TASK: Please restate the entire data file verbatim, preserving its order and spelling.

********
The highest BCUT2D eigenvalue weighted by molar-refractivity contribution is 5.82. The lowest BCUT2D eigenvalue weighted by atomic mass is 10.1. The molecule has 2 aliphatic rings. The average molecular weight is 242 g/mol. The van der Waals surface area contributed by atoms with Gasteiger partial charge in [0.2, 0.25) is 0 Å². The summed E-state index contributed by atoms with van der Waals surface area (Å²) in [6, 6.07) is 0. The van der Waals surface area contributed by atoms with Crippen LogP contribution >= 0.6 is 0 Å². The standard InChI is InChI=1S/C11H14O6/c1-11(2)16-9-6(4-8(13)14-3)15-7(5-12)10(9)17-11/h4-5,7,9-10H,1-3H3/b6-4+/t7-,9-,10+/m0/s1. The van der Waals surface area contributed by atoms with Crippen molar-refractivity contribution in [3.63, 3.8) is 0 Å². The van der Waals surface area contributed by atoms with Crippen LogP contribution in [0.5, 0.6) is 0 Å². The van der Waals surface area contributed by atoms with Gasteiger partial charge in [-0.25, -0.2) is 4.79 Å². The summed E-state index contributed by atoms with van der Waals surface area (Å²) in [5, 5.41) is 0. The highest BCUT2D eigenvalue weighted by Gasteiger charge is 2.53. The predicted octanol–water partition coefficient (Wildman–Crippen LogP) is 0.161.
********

The highest BCUT2D eigenvalue weighted by molar-refractivity contribution is 5.82. The lowest BCUT2D eigenvalue weighted by atomic mass is 10.1. The molecule has 2 aliphatic rings. The average molecular weight is 242 g/mol. The van der Waals surface area contributed by atoms with Gasteiger partial charge in [0.2, 0.25) is 0 Å². The summed E-state index contributed by atoms with van der Waals surface area (Å²) in [6, 6.07) is 0. The van der Waals surface area contributed by atoms with Crippen LogP contribution >= 0.6 is 0 Å². The standard InChI is InChI=1S/C11H14O6/c1-11(2)16-9-6(4-8(13)14-3)15-7(5-12)10(9)17-11/h4-5,7,9-10H,1-3H3/b6-4+/t7-,9-,10+/m0/s1. The van der Waals surface area contributed by atoms with Crippen molar-refractivity contribution in [3.63, 3.8) is 0 Å². The van der Waals surface area contributed by atoms with Crippen LogP contribution in [0.5, 0.6) is 0 Å². The van der Waals surface area contributed by atoms with Gasteiger partial charge in [-0.25, -0.2) is 4.79 Å². The summed E-state index contributed by atoms with van der Waals surface area (Å²) in [5, 5.41) is 0. The highest BCUT2D eigenvalue weighted by Gasteiger charge is 2.53. The predicted octanol–water partition coefficient (Wildman–Crippen LogP) is 0.161.